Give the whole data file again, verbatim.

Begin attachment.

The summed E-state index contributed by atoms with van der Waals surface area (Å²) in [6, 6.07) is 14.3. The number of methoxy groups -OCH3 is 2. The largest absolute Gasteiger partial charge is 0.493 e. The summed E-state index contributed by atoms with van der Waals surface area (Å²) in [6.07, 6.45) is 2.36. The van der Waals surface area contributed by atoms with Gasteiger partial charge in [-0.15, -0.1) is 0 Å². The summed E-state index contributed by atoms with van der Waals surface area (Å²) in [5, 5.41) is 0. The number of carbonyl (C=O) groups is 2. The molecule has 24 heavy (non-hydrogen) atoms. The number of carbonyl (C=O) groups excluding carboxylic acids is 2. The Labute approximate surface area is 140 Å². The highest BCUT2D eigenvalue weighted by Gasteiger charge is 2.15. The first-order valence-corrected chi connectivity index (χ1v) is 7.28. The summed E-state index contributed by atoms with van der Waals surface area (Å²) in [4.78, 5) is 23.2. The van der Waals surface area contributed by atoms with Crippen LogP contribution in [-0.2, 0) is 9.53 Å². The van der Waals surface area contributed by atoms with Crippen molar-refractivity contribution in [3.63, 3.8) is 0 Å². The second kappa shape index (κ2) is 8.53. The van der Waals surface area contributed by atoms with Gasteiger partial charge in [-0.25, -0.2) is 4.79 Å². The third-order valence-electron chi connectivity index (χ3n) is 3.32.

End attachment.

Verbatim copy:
The summed E-state index contributed by atoms with van der Waals surface area (Å²) in [6, 6.07) is 14.3. The number of methoxy groups -OCH3 is 2. The largest absolute Gasteiger partial charge is 0.493 e. The summed E-state index contributed by atoms with van der Waals surface area (Å²) in [6.07, 6.45) is 2.36. The van der Waals surface area contributed by atoms with Gasteiger partial charge in [-0.15, -0.1) is 0 Å². The summed E-state index contributed by atoms with van der Waals surface area (Å²) in [5, 5.41) is 0. The number of carbonyl (C=O) groups is 2. The molecule has 24 heavy (non-hydrogen) atoms. The number of carbonyl (C=O) groups excluding carboxylic acids is 2. The Labute approximate surface area is 140 Å². The highest BCUT2D eigenvalue weighted by Gasteiger charge is 2.15. The first-order valence-corrected chi connectivity index (χ1v) is 7.28. The summed E-state index contributed by atoms with van der Waals surface area (Å²) in [4.78, 5) is 23.2. The van der Waals surface area contributed by atoms with Crippen LogP contribution in [-0.2, 0) is 9.53 Å². The van der Waals surface area contributed by atoms with Crippen molar-refractivity contribution in [3.63, 3.8) is 0 Å². The second kappa shape index (κ2) is 8.53. The van der Waals surface area contributed by atoms with Gasteiger partial charge in [-0.25, -0.2) is 4.79 Å². The third-order valence-electron chi connectivity index (χ3n) is 3.32.